life balance, Wine and Wanderlust

There are no paper gowns in Italy

 

I consider myself a fairly modest American. So imagine my surprise at having a mammogram in a country where the beaches are filled with topless women.

Shortly after moving to Milan, I was due for my annual mammogram. I felt confident enough in my Italian to embark on the appointment alone. I arrived, and after registering, joined about 50 other people in a waiting area for radiography, watching those who were called before me to figure out where to go.

As my name was called, I confidently followed a young, and quite attractive, 20-ish Italian guy through a door into a small room. He spoke hurriedly in Italian and then disappeared through a second door in the rear of the room. I stood frozen. What did he say to me? Did he tell me to remove my shirt? What about my bra? Did he tell me to wait here until I was called again? Am I supposed to open the door and walk outside or was he coming back for me? I just pictured myself, topless, walking through this mystery door, only to find myself in yet another waiting room filled with clothed patients. I did not know what was behind that other door. I didn’t know if I was simply in another tiny waiting area or if this was a dressing room. And where was my paper gown to wear? My mind was racing.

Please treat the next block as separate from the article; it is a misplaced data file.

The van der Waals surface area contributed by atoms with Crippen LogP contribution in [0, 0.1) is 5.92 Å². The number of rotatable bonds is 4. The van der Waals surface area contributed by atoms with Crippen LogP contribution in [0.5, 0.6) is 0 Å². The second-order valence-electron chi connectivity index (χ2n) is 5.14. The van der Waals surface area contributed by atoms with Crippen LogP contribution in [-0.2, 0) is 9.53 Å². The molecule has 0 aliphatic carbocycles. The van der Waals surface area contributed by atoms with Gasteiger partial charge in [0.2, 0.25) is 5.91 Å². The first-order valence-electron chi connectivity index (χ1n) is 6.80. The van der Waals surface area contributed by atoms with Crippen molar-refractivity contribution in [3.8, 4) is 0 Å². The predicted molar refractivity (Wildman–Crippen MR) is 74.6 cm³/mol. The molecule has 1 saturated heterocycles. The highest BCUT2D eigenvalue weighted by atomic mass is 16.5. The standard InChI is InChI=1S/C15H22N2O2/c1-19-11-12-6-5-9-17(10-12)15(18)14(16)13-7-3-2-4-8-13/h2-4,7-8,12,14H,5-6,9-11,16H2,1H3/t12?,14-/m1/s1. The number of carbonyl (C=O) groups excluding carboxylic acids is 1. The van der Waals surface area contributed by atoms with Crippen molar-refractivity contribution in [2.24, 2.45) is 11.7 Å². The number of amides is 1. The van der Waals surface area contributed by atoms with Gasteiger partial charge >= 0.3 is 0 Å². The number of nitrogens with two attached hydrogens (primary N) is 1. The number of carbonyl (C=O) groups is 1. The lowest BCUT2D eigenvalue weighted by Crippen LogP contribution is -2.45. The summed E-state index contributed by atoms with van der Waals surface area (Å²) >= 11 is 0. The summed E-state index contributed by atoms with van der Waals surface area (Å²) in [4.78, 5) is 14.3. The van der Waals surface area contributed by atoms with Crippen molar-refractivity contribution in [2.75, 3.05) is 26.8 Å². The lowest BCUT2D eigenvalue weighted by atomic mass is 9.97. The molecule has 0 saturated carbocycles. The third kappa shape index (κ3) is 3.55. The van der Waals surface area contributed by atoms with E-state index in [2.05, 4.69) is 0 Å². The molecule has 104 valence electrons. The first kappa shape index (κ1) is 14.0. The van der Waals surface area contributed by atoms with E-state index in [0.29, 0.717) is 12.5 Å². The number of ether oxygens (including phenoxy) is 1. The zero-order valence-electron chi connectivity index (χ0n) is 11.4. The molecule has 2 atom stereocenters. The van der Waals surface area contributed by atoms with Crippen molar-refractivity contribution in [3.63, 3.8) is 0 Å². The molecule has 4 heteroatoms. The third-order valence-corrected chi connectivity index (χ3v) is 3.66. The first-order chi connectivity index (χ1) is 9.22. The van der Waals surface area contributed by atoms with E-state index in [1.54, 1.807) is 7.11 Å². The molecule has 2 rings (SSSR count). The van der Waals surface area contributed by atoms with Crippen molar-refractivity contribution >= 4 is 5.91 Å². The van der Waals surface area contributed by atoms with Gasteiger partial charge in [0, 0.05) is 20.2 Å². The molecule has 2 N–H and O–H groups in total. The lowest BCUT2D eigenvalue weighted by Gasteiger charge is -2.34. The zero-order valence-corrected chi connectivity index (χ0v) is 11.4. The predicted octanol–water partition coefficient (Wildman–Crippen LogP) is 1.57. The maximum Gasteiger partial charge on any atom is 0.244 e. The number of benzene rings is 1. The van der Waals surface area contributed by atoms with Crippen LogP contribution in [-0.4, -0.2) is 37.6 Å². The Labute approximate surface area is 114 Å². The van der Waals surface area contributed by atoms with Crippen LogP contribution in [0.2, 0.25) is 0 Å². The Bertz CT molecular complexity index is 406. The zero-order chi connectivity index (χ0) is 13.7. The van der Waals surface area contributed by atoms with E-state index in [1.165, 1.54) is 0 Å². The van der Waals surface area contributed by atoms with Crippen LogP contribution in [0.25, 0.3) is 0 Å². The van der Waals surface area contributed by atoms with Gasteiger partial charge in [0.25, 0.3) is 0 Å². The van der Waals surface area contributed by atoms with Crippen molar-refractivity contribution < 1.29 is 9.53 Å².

I apprehensively removed my shirt and bra and pondered my next move. He returned, took my hand, and began leading me, bare-chested, to what I assumed was the mammogram room. But not before we marched through what appeared to be the residents’ lunchroom where a group of young people in scrubs sat around a table eating.

Soon, I recognized the large mammography machine and wondered when the “mammogram lady” would arrive to perform the test. But again to my surprise, Mr. Italian Stallion pulled me up to the machine, grabbed my right breast and began the flattening process. I’m pretty sure the machine picked up a portion of my teeth as my mouth hung open in surprise and partial embarrassment.

I neglected to realize that I was getting a mammogram in a country where they don’t even sell bikini tops. I would go on to learn that an annual gynecological exam is not much different, maybe even worse. Just remember, there are no paper gowns in Italy.



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